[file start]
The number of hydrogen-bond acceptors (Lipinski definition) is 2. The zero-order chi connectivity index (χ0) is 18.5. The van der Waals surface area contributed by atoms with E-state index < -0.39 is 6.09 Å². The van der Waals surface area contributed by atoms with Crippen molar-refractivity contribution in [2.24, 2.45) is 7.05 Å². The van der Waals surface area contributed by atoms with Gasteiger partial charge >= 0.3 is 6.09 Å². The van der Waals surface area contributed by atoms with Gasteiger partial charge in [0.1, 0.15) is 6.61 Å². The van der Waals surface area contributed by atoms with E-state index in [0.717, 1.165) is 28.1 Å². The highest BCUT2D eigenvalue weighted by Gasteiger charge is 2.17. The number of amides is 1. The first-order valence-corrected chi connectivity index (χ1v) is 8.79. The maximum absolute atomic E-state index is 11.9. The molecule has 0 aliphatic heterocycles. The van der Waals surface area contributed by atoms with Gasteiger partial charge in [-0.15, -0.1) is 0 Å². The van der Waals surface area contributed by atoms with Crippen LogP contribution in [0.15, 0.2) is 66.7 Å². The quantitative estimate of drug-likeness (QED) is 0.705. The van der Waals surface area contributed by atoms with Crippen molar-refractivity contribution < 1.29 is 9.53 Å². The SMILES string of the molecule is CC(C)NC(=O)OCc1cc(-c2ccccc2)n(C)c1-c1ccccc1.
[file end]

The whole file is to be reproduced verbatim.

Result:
The number of hydrogen-bond acceptors (Lipinski definition) is 2. The zero-order chi connectivity index (χ0) is 18.5. The van der Waals surface area contributed by atoms with E-state index < -0.39 is 6.09 Å². The van der Waals surface area contributed by atoms with Crippen molar-refractivity contribution in [2.24, 2.45) is 7.05 Å². The van der Waals surface area contributed by atoms with Gasteiger partial charge >= 0.3 is 6.09 Å². The van der Waals surface area contributed by atoms with Gasteiger partial charge in [0.1, 0.15) is 6.61 Å². The van der Waals surface area contributed by atoms with E-state index in [0.717, 1.165) is 28.1 Å². The highest BCUT2D eigenvalue weighted by Gasteiger charge is 2.17. The number of amides is 1. The first-order valence-corrected chi connectivity index (χ1v) is 8.79. The maximum absolute atomic E-state index is 11.9. The molecule has 0 aliphatic heterocycles. The van der Waals surface area contributed by atoms with Gasteiger partial charge in [-0.15, -0.1) is 0 Å². The van der Waals surface area contributed by atoms with Crippen LogP contribution in [0.15, 0.2) is 66.7 Å². The quantitative estimate of drug-likeness (QED) is 0.705. The van der Waals surface area contributed by atoms with Crippen molar-refractivity contribution < 1.29 is 9.53 Å². The SMILES string of the molecule is CC(C)NC(=O)OCc1cc(-c2ccccc2)n(C)c1-c1ccccc1.